Art on Screen Databasetm Full Record

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Alternate Title:
Original Title:
Series Title: Gombrich Themes; Part 2
Edition Version:
Data: 20 min. col. 16mm; video
Year: 1989
Country of Prod'n: United States; Great Britain
Language: English
Producing Agency: Landseer Film & Television Productions Ltd. for the Program for Art on Film, a joint venture of The Metropolitan Museum of Art and The J. Paul Getty Trust
Sources: Program for Art on Film; Films Incorporated Video
Int'l Sources:
Director: Judy Marle
Producer: Judy Marle
Executive Producer:
Camera: Nick Gifford
Editor: Gregory Harris
Music Composer:
Art Consultant: Sir Ernst Gombrich
Addl Credits:
Synopsis: In this two-part program, British art historian Sir Ernst Gombrich (b.1909) of the Warburg Institute, University of London, discusses the natural phenomenon of light and its representation in a wide range of Western European art. Filmed in 1988 in Sir Ernst's London home, where he shows us numerous objects and works of art to illustrate his points about how artists have depicted light. In Part Two, on reflection, Sir Ernst distinguishes between the objective character of illumination and the subjective character of reflection (the way light is thrown back from a surface). He points out examples of reflections and highlights in the works of various European painters, including Pieter der Hooch, Jean Baptiste Simeon Chardin, and Jan van Eyck, and shows how smooth surfaces, such as mirrors, bounce light while rough surfaces absorb light. Sir Ernst demonstrates the strikingly different effects of reflection on concave and convex surfaces. Seventeenth-century Dutch still lifes reveal the artists' virtuosity in depicting texture, which is achieved by the degree of reflection on an object. In the eighteenth century, Watteau was a master of creating light effects on drapery. Other artists, such as Claude Lorrain, excelled at representing the sparkle of sunlight on water. Sir Ernst concludes with a reminder that the film medium resembles a transparency since the quality of the image depends on the intensity of light behind it. Therefore, it is important to study the original painting in order to experience the complete visual splendor as created by the artist. Many of the paintings shown were filmed from the originals in the National Gallery, London. A film by director Judy Marle and Sir Ernst Gombrich. Gombrich Themes series, Part 2 of 2.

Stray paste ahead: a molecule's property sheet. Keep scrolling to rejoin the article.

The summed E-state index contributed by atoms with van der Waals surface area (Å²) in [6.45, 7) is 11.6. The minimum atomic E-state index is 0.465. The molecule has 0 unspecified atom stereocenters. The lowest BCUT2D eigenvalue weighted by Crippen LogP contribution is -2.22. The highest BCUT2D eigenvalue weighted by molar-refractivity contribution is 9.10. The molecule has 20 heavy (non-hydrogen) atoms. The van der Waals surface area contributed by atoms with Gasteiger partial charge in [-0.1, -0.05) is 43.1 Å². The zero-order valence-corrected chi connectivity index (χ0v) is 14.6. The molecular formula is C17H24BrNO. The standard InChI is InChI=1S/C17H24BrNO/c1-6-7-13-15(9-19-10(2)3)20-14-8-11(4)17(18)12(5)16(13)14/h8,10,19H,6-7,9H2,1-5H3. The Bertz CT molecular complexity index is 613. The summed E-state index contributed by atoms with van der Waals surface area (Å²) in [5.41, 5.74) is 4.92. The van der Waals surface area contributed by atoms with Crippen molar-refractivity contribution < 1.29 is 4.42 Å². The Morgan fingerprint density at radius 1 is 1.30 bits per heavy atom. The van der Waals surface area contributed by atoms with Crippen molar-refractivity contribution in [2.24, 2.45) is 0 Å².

Genre Film: Criticism
Aud./Grade Level: General
Suggested Uses: General Information; Teaching
Subject Headings: Aesthetics -- Europe -- Great Britain -- England -- 20C

Assoc Concepts: Reflections; Perception
Artist's Name: Gombrich, Sir Ernst Hans Josef (b.1909), British art historian
Artist on Camera: No
Evaluation: Demonstrates that the old-fashioned lecture approach can be one of the most effective ways to present material when all the conditions--and the "lecturer"--are right. As in Part 1, the freshness is Gombrich. In contrast to Part 1, demonstrates more theory than showing actual examples of art. Stimulates the viewer's awareness of the techniques of art and of visual phenomena. Obviously addresses a broad audience. Uses simple objects and simple demonstrations (as with spoons) to illustrate complex ideas. Playful, witty: a great teaser, quite provocative. Inspires the viewer to go look at the object and examine it formally and critically. Gombrich also raises the question of the difference between seeing art on film and seeing the work itself. Very useful for museum audiences as well as art classes. Technical quality, content, and programming potential all judged very good.

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